28 June 2017
Blogs by author: Dr Nicola Millard, Head of Customer Insight and Futures, BT
Collaboration is, undoubtedly, an important part of every organisation. Employees think it, with nine out of ten people believing that collaboration has become increasingly important as technology changes the way we work.
But as important as collaboration might be, you still want to avoid forcing it around the office. While six in ten people feel they perform better in a team, a third of employees say they don’t need to collaborate to complete tasks.
This shows that people see collaboration as important — but not for every job. People work better together when they have a common cause. And it can be difficult to make that clear when different areas of your organisation end up working almost at odds with each other — even though they have the same shared goal of making your company more profitable.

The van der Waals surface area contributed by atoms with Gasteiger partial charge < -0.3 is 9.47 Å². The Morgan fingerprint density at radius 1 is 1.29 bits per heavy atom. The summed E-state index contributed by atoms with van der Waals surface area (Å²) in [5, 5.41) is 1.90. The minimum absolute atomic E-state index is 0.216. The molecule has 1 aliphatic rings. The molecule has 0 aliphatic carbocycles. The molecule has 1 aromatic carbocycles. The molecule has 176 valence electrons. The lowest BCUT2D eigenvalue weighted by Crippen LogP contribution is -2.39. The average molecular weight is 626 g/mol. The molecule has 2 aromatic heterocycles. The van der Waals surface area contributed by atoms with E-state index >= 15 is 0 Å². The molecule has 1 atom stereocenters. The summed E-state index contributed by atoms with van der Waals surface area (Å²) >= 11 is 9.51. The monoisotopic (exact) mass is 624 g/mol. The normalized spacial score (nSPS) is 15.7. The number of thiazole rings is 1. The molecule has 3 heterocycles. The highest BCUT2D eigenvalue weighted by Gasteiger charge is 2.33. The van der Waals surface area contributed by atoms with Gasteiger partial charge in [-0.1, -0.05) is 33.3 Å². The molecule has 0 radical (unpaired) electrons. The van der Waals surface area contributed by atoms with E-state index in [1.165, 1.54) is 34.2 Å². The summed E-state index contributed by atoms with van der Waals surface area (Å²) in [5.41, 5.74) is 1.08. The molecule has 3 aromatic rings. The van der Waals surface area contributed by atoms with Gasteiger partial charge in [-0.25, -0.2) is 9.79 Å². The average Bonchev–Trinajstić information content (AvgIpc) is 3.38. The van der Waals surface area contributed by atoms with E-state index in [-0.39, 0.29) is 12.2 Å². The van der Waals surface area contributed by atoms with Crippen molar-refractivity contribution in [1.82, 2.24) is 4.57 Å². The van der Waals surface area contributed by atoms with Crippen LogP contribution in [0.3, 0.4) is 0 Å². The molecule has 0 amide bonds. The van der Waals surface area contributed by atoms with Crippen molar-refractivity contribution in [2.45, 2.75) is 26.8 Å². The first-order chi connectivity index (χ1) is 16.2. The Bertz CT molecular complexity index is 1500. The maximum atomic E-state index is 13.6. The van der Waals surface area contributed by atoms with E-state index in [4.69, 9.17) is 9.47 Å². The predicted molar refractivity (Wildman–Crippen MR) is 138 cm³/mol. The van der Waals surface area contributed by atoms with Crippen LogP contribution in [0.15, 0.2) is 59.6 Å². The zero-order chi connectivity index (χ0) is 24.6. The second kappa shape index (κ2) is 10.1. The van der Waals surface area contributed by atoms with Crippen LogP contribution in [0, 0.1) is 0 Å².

Working together is about finding balance.
The role of the Chief Collaboration Officer
I would go so far as to say that every firm should consider having a chief collaboration officer to compliment the CEO and COO.
They are needed to tackle the collaboration conundrum, the term which sums up the challenges created by today’s mobile workforce. More and more employees are choosing to work from home or from dispersed offices (40% of workers globally to be precise), a movement made possible by technology but one which throws up new problems for company bosses.
I explored the collaboration conundrum in more detail during Innovation 2017, our June technology and innovation exhibition: